Intended for healthcare professionals


Safety of medicines delivered by homecare companies

BMJ 2018; 361 doi: (Published 22 May 2018) Cite this as: BMJ 2018;361:k2201
  1. Anthony Matthews, research fellow in statistical epidemiology1,
  2. Liam J Donaldson, professor of public health1,
  3. Stephen J Evans, professor of pharmacoepidemiology1,
  4. Sinéad M Langan, associate professor1
  1. 1Department of Non-Communicable Disease Epidemiology, London School of Hygiene and Tropical Medicine, London, UK
  1. Correspondence to: A Matthews anthony.matthews{at}

Inadequate surveillance threatens patient safety and public health

Delivery of specialised medicines through homecare companies can help transform the lives of those with conditions requiring regular treatment and monitoring.1 However, the scope and quality of surveillance of medicines delivered in this way in the UK are currently not good enough to provide the protection that patients should expect.

The two routes through which NHS patients have traditionally received medicines are hospital based specialist services and primary care. In the mid-1990s, the UK government opened up a third route, homecare services, to supply medicines directly to patients with long term conditions such as multiple sclerosis, or those requiring complex treatments such as peritoneal renal replacement therapy. NHS hospital doctors prescribe these medications, but they are delivered and sometimes administered directly to patients at home by commercial homecare providers rather than the patient making regular trips to the hospital or collecting them from a pharmacy.

Homecare services have become an increasing priority for the NHS. They improve accessibility for patients but also save money as drugs delivered directly to patients are free of sales tax.2 The cost savings means that the route is used for many new, expensive, and specialised drugs. Although such drugs are fully licensed by the UK Medicines and Healthcare Products Regulatory Agency (MHRA), the knowledge base supporting them is often limited. Prescribing through homecare is rapidly expanding, with a market value exceeding £1.5bn (€1.7bn; $2bn) in 2016.3

Two reviews for the Department of Health14 recommended that all drugs prescribed through the homecare route should be recorded in hospital pharmacy systems. However, among 47 respondents to a questionnaire we distributed to 126 acute hospital trusts in England (37% response rate), only 28 claimed that all of their homecare medications were processed through the hospital pharmacy. Capture of homecare medications in hospital pharmacy systems may be even lower in the 63% of trusts that did not respond. This situation seriously compromises the validity of large scale pharmacovigilance studies in the post-licensing phases of these medications. The lack of linkage of hospital prescribing systems to longitudinal patient data with clinical outcomes exacerbates the problem.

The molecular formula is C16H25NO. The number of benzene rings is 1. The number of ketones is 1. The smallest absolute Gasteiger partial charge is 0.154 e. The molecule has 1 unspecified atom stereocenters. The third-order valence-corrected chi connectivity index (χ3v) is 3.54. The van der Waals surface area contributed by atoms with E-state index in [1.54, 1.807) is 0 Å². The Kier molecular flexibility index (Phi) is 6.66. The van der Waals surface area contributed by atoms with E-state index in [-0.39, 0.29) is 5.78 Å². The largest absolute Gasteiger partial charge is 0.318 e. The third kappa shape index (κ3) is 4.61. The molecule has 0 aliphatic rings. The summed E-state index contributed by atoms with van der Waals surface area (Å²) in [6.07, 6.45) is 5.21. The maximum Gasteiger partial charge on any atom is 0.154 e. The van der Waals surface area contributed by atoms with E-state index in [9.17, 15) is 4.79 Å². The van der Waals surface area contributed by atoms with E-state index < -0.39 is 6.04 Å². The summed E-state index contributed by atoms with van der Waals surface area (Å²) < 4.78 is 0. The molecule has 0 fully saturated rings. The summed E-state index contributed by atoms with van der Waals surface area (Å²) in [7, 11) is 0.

Safety of medications prescribed by general practitioners can be monitored using databases such as the Clinical Practice Research Datalink.5 However, drugs prescribed through the homecare route are not regularly captured in general practitioner records, so our ability to use these databases to explore safety is limited. The innovative nature of many homecare prescribed drugs makes it vital that all prescriptions are recorded fully in hospital pharmacy systems. Linkage of these systems to other electronic health records is also essential. The NHS must at least have knowledge of the benefits and harms of new and expensive medicines.

Researchers have been unable to explore serious safety signals from homecare medications. For example, several case reports have pointed to a potential causal association between interferon beta, a treatment for multiple sclerosis, and thrombotic microangiopathy.6 Interferon beta is regularly delivered to patients’ homes, so use may be under-reported in hospital prescribing systems. Researchers also have little opportunity to link any existing hospital prescription records to patients’ clinical records. The true incidence of interferon beta induced thrombotic microangiopathy in the UK therefore remains unknown, and large scale epidemiological studies to investigate this possible causal link are currently impossible.

Commercial homecare providers, like all NHS providers, are expected to report suspected adverse drug reactions to the MHRA through the yellow card scheme.7 Employees of homecare providers delivering these drugs may not be fully aware of the importance of reporting adverse reactions, a cornerstone of drug safety in the UK. Since the MHRA does not record the employers of people making a yellow card report, evidence on reporting behaviour among homecare providers is unattainable. It is imperative for patient safety that all homecare providers fully report any suspected adverse reactions to the MHRA and that the source of reports is recorded, so any under-reporting can be identified.

The current surveillance system for drugs delivered through homecare is so weak that it is a ticking time bomb. The inability of researchers to accurately investigate adverse event signals from the many drugs prescribed through this route has the potential to compromise patient safety and public health through a serious safety failure. Urgent action is needed to protect both, and to fully understand the benefit-risk profile of new and innovative medications.


  • Competing interests: We have read and understood BMJ policy on declaration of interests and have no relevant interests to declare.

  • Provenance and peer review: Not commissioned; externally peer reviewed.


View Abstract